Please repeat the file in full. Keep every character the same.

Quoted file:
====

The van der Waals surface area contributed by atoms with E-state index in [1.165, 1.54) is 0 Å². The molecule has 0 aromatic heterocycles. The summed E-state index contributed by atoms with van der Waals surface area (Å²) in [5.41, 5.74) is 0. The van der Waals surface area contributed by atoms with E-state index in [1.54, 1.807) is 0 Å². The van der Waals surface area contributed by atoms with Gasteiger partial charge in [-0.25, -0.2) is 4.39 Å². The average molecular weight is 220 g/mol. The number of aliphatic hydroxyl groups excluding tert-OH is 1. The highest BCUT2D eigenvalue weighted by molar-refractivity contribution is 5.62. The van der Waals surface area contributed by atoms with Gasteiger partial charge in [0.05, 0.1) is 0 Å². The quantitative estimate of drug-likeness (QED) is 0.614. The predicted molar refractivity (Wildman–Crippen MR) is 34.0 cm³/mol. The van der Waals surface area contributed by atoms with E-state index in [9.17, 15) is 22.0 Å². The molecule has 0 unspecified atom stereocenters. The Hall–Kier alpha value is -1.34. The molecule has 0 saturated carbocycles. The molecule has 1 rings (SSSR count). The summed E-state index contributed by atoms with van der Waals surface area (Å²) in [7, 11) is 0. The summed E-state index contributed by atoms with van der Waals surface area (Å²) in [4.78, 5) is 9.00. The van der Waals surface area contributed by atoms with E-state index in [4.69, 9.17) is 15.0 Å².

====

The van der Waals surface area contributed by atoms with E-state index in [1.165, 1.54) is 0 Å². The molecule has 0 aromatic heterocycles. The summed E-state index contributed by atoms with van der Waals surface area (Å²) in [5.41, 5.74) is 0. The van der Waals surface area contributed by atoms with E-state index in [1.54, 1.807) is 0 Å². The van der Waals surface area contributed by atoms with Gasteiger partial charge in [-0.25, -0.2) is 4.39 Å². The average molecular weight is 220 g/mol. The number of aliphatic hydroxyl groups excluding tert-OH is 1. The highest BCUT2D eigenvalue weighted by molar-refractivity contribution is 5.62. The van der Waals surface area contributed by atoms with Gasteiger partial charge in [0.05, 0.1) is 0 Å². The quantitative estimate of drug-likeness (QED) is 0.614. The predicted molar refractivity (Wildman–Crippen MR) is 34.0 cm³/mol. The van der Waals surface area contributed by atoms with E-state index in [9.17, 15) is 22.0 Å². The molecule has 0 unspecified atom stereocenters. The Hall–Kier alpha value is -1.34. The molecule has 0 saturated carbocycles. The molecule has 1 rings (SSSR count). The summed E-state index contributed by atoms with van der Waals surface area (Å²) in [7, 11) is 0. The summed E-state index contributed by atoms with van der Waals surface area (Å²) in [4.78, 5) is 9.00. The van der Waals surface area contributed by atoms with E-state index in [4.69, 9.17) is 15.0 Å².